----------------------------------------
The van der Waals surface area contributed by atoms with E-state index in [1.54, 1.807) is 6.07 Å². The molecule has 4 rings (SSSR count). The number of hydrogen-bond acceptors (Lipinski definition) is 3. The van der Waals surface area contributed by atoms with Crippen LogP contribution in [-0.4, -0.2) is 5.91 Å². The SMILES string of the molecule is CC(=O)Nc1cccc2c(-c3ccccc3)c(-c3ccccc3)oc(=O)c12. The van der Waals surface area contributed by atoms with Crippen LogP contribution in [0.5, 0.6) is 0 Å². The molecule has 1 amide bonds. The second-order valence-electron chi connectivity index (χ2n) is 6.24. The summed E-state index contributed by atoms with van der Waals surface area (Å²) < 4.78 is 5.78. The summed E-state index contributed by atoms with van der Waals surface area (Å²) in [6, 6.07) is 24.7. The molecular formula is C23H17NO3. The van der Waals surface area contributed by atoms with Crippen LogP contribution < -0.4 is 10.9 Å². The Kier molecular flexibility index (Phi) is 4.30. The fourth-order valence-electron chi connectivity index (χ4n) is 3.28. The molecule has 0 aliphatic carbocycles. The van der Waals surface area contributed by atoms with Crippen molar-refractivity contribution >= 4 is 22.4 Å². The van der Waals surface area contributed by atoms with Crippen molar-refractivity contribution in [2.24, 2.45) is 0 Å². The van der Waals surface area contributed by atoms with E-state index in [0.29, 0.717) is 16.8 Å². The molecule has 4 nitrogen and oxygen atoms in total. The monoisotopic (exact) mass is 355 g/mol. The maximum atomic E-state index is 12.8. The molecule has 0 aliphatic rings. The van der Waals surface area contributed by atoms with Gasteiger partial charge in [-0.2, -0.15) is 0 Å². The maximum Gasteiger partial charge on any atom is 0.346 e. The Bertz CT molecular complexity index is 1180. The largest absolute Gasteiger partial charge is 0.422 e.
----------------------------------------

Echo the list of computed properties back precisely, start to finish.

The van der Waals surface area contributed by atoms with E-state index in [1.54, 1.807) is 6.07 Å². The molecule has 4 rings (SSSR count). The number of hydrogen-bond acceptors (Lipinski definition) is 3. The van der Waals surface area contributed by atoms with Crippen LogP contribution in [-0.4, -0.2) is 5.91 Å². The SMILES string of the molecule is CC(=O)Nc1cccc2c(-c3ccccc3)c(-c3ccccc3)oc(=O)c12. The van der Waals surface area contributed by atoms with Crippen LogP contribution in [0.5, 0.6) is 0 Å². The molecule has 1 amide bonds. The second-order valence-electron chi connectivity index (χ2n) is 6.24. The summed E-state index contributed by atoms with van der Waals surface area (Å²) < 4.78 is 5.78. The summed E-state index contributed by atoms with van der Waals surface area (Å²) in [6, 6.07) is 24.7. The molecular formula is C23H17NO3. The van der Waals surface area contributed by atoms with Crippen LogP contribution < -0.4 is 10.9 Å². The Kier molecular flexibility index (Phi) is 4.30. The fourth-order valence-electron chi connectivity index (χ4n) is 3.28. The molecule has 0 aliphatic carbocycles. The van der Waals surface area contributed by atoms with Crippen molar-refractivity contribution >= 4 is 22.4 Å². The van der Waals surface area contributed by atoms with Crippen molar-refractivity contribution in [2.24, 2.45) is 0 Å². The van der Waals surface area contributed by atoms with E-state index in [0.29, 0.717) is 16.8 Å². The molecule has 4 nitrogen and oxygen atoms in total. The monoisotopic (exact) mass is 355 g/mol. The maximum atomic E-state index is 12.8. The molecule has 0 aliphatic rings. The van der Waals surface area contributed by atoms with Gasteiger partial charge in [-0.2, -0.15) is 0 Å². The maximum Gasteiger partial charge on any atom is 0.346 e. The Bertz CT molecular complexity index is 1180. The largest absolute Gasteiger partial charge is 0.422 e.